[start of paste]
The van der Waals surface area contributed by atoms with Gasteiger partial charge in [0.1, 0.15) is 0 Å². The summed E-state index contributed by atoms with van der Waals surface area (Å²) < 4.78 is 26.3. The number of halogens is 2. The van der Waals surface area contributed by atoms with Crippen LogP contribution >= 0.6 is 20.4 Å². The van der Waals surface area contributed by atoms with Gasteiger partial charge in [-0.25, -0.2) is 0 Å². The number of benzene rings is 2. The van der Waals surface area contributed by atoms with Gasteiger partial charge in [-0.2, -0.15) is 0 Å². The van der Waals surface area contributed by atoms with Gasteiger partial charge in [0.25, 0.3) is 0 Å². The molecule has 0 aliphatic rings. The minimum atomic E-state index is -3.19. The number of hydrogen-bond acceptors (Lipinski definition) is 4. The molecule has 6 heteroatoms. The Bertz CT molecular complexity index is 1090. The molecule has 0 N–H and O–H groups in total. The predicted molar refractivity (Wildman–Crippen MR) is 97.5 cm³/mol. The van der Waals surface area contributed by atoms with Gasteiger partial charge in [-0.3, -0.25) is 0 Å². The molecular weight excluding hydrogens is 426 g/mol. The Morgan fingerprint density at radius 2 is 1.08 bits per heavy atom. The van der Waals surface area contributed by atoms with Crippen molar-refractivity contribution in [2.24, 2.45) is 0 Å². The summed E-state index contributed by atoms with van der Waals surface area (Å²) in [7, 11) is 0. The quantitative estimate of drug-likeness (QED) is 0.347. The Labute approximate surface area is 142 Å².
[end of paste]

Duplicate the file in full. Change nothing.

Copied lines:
The van der Waals surface area contributed by atoms with Gasteiger partial charge in [0.1, 0.15) is 0 Å². The summed E-state index contributed by atoms with van der Waals surface area (Å²) < 4.78 is 26.3. The number of halogens is 2. The van der Waals surface area contributed by atoms with Crippen LogP contribution >= 0.6 is 20.4 Å². The van der Waals surface area contributed by atoms with Gasteiger partial charge in [-0.25, -0.2) is 0 Å². The number of benzene rings is 2. The van der Waals surface area contributed by atoms with Gasteiger partial charge in [-0.2, -0.15) is 0 Å². The van der Waals surface area contributed by atoms with Gasteiger partial charge in [0.25, 0.3) is 0 Å². The molecule has 0 aliphatic rings. The minimum atomic E-state index is -3.19. The number of hydrogen-bond acceptors (Lipinski definition) is 4. The molecule has 6 heteroatoms. The Bertz CT molecular complexity index is 1090. The molecule has 0 N–H and O–H groups in total. The predicted molar refractivity (Wildman–Crippen MR) is 97.5 cm³/mol. The van der Waals surface area contributed by atoms with Gasteiger partial charge in [-0.3, -0.25) is 0 Å². The molecular weight excluding hydrogens is 426 g/mol. The Morgan fingerprint density at radius 2 is 1.08 bits per heavy atom. The van der Waals surface area contributed by atoms with Crippen molar-refractivity contribution in [2.24, 2.45) is 0 Å². The summed E-state index contributed by atoms with van der Waals surface area (Å²) in [7, 11) is 0. The quantitative estimate of drug-likeness (QED) is 0.347. The Labute approximate surface area is 142 Å².